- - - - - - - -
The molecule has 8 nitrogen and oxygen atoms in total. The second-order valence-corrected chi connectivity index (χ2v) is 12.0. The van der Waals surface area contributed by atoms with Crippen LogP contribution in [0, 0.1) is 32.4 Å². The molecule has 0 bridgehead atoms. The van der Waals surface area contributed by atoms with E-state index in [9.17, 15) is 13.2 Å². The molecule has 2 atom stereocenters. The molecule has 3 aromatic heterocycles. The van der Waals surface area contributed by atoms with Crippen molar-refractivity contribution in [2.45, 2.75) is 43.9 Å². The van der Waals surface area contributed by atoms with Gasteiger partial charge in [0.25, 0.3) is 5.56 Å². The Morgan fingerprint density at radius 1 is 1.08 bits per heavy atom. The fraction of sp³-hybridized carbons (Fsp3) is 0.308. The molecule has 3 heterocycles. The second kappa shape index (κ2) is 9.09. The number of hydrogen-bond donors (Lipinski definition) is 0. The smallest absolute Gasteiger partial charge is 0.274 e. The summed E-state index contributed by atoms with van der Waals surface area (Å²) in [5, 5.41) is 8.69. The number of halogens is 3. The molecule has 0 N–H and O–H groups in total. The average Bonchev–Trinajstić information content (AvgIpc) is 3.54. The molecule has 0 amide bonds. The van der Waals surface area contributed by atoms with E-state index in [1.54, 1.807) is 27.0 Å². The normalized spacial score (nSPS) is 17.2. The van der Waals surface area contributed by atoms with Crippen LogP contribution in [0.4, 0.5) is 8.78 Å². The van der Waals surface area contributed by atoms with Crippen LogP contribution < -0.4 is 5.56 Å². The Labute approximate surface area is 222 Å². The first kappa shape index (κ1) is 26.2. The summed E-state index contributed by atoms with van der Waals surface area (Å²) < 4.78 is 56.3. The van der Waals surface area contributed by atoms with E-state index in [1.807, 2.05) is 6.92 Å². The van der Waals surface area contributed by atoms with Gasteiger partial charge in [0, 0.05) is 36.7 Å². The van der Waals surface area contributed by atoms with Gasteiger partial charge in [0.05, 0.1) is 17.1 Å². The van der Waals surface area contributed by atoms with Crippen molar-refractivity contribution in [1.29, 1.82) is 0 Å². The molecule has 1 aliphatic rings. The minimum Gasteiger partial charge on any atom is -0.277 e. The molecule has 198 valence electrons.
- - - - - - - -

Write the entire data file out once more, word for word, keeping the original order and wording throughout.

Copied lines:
The molecule has 8 nitrogen and oxygen atoms in total. The second-order valence-corrected chi connectivity index (χ2v) is 12.0. The van der Waals surface area contributed by atoms with Crippen LogP contribution in [0, 0.1) is 32.4 Å². The molecule has 0 bridgehead atoms. The van der Waals surface area contributed by atoms with E-state index in [9.17, 15) is 13.2 Å². The molecule has 2 atom stereocenters. The molecule has 3 aromatic heterocycles. The van der Waals surface area contributed by atoms with Crippen molar-refractivity contribution in [2.45, 2.75) is 43.9 Å². The van der Waals surface area contributed by atoms with Gasteiger partial charge in [0.25, 0.3) is 5.56 Å². The Morgan fingerprint density at radius 1 is 1.08 bits per heavy atom. The fraction of sp³-hybridized carbons (Fsp3) is 0.308. The molecule has 3 heterocycles. The second kappa shape index (κ2) is 9.09. The number of hydrogen-bond donors (Lipinski definition) is 0. The smallest absolute Gasteiger partial charge is 0.274 e. The summed E-state index contributed by atoms with van der Waals surface area (Å²) in [5, 5.41) is 8.69. The number of halogens is 3. The molecule has 0 N–H and O–H groups in total. The average Bonchev–Trinajstić information content (AvgIpc) is 3.54. The molecule has 0 amide bonds. The van der Waals surface area contributed by atoms with E-state index in [1.54, 1.807) is 27.0 Å². The normalized spacial score (nSPS) is 17.2. The van der Waals surface area contributed by atoms with Crippen LogP contribution in [0.4, 0.5) is 8.78 Å². The van der Waals surface area contributed by atoms with Crippen LogP contribution < -0.4 is 5.56 Å². The Labute approximate surface area is 222 Å². The first kappa shape index (κ1) is 26.2. The summed E-state index contributed by atoms with van der Waals surface area (Å²) < 4.78 is 56.3. The van der Waals surface area contributed by atoms with E-state index in [1.807, 2.05) is 6.92 Å². The van der Waals surface area contributed by atoms with Gasteiger partial charge in [0, 0.05) is 36.7 Å². The van der Waals surface area contributed by atoms with Gasteiger partial charge in [0.05, 0.1) is 17.1 Å². The van der Waals surface area contributed by atoms with Crippen molar-refractivity contribution in [1.29, 1.82) is 0 Å². The molecule has 1 aliphatic rings. The minimum Gasteiger partial charge on any atom is -0.277 e. The molecule has 198 valence electrons.